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As the Nishiyuu walkers arrive in Ottawa, I am proud to be Canadian.

This weekend, I was in Saskatoon to attend a conference put on by an organization called Canadian Roots Exchange. The conference was about bridging the gap between indigenous and non-indigenous youth.

Of about 150 people who attended the conference, I was one of maybe 10 non-native people.

We They talked about what it means to be native, the 8th fireIdle No More, spiritual practices, creation stories, the environment, their place in society, their elders. They talked about working to overcome the scars left by the residential schools, even today. I had nothing to add or contribute, and that’s good. I have so much to learn, and I’m still processing everything. My clothes still smell like burning sage. It’s incredible to see this group of youth who are ready to overcome past struggles, ready to make a change and a commitment to a clean and healthy life to save their histories and cultures, and to raise their children in a way that respects their elders and traditions. I learned what it means to smudge, and what it means to fight, sometimes silently, to fight for your religion and your beliefs. I learned about their struggle to stay true to themselves, when surrounded by their peers who are still lost. I learned about environmental racism, poison island and chemical valley. I learned the word Anishinaabe, among others. I was embarrassed when asked to introduce myself in a non colonial language. I couldn’t. One of the other non-native women at the conference wrote a poem about the guilt she felt – “I feel guilty, even though I was not there. I am white, they were white. I feel guilty.” The thing is, though, that they didn’t care that we are white or non-native. They’re here to build bridges, and they’re looking for allies. I got to spend the weekend with a group of youth who are ready for a change. What a rich exchange between people who have so much to offer, what an honor to have been a part of it.

I also just found out that the Nishiyuu Walkers are reaching Ottawa tomorrow, after a two month journey. They are thousands strong, here to make their voices heard, to prove that first nations care and are working together. Harper won’t listen. But we need to.


On the road again – Third time’s the charm

As you can see in the last couple of posts, I ended up leaving my African internship earlier than planned – it just wasn’t the right experience or place for me.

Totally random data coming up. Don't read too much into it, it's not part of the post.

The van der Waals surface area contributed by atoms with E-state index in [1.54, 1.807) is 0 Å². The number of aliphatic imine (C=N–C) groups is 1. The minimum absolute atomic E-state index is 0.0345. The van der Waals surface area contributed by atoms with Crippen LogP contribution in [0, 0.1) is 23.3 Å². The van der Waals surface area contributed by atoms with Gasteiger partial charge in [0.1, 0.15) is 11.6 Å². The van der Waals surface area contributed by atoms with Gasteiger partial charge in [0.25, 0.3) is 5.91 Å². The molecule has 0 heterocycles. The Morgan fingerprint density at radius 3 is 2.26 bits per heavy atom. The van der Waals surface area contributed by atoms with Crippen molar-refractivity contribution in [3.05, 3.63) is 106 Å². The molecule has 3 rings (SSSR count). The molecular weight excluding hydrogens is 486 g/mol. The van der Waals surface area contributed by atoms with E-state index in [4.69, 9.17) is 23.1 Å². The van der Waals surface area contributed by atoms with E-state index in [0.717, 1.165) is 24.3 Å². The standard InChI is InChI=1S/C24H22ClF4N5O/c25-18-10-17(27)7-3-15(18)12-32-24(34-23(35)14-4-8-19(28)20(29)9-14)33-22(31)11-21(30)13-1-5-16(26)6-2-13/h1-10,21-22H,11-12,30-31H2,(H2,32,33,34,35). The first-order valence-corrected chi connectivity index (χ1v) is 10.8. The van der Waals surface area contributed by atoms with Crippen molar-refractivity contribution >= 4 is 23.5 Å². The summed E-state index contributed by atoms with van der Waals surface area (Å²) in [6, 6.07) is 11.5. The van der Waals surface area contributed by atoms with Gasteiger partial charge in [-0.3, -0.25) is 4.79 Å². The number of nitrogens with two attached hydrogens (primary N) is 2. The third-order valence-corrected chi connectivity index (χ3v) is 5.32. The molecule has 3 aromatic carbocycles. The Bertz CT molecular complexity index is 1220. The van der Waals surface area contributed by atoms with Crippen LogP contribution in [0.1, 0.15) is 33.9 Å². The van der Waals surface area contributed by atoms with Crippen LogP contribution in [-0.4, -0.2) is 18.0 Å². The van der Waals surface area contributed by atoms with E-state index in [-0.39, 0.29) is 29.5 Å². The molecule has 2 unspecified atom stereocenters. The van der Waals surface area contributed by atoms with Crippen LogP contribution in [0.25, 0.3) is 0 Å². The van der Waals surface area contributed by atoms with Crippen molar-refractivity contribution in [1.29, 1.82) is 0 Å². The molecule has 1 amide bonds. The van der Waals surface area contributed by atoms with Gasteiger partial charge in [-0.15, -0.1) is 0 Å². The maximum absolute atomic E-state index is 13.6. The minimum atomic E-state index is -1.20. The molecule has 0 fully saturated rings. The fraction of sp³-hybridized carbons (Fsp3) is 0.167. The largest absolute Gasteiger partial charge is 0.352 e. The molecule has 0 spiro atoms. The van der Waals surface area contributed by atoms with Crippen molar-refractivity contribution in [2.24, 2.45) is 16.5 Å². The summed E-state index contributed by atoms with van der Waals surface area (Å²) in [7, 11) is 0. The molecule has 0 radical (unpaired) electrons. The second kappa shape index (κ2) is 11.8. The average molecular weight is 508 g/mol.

So I’m heading out again, for the third time in two years. My great escape to London in the summer of 2009 was a great failure, as was my exciting African experience of summer 2010. Based on her previous experience, my friend Cecil believes that the best time to start a new adventure is in the winter. So this is me hoping that my newest exciting project will be the right one!

Two weeks from now, I’m leaving home again for my Katimavik Project Leader training. I’ve spent the past couple of weeks explaining to everyone what Katimavik is, and I’m becoming a pro at answering this question. I usually read people and figure out where to begin, but since I’m a series of black and white words right now and you are an anoymous set of eyeballs, here the bare bones basics:

  • Katimavik is Canada’s leading youth volunteer service program for Canadians aged 17-21
  • Youth spend three months in two different Canadian communities–usually smaller, more connected communities where they can make a bigger impact
  • Youth live and travel with 10 other young people from all across Canada (plus one project leader – me!)
  • In each community, they are assigned a work placement.
  • They must learn to live in and run a house together, and plan trips and other activities while keeping in line with one of the five learning programs: Leadership, Official Languages, The Environment, Cultural Discovery and Healthy Lifestyle.
Lucky me, that I get to be there to help them along the way! I leave for Bromont, Qc in two weeks to start training, and after a short break for Christmas I’ll be heading to Moncton, Saguenay or Matane to (eagerly) await my first set of volunteers!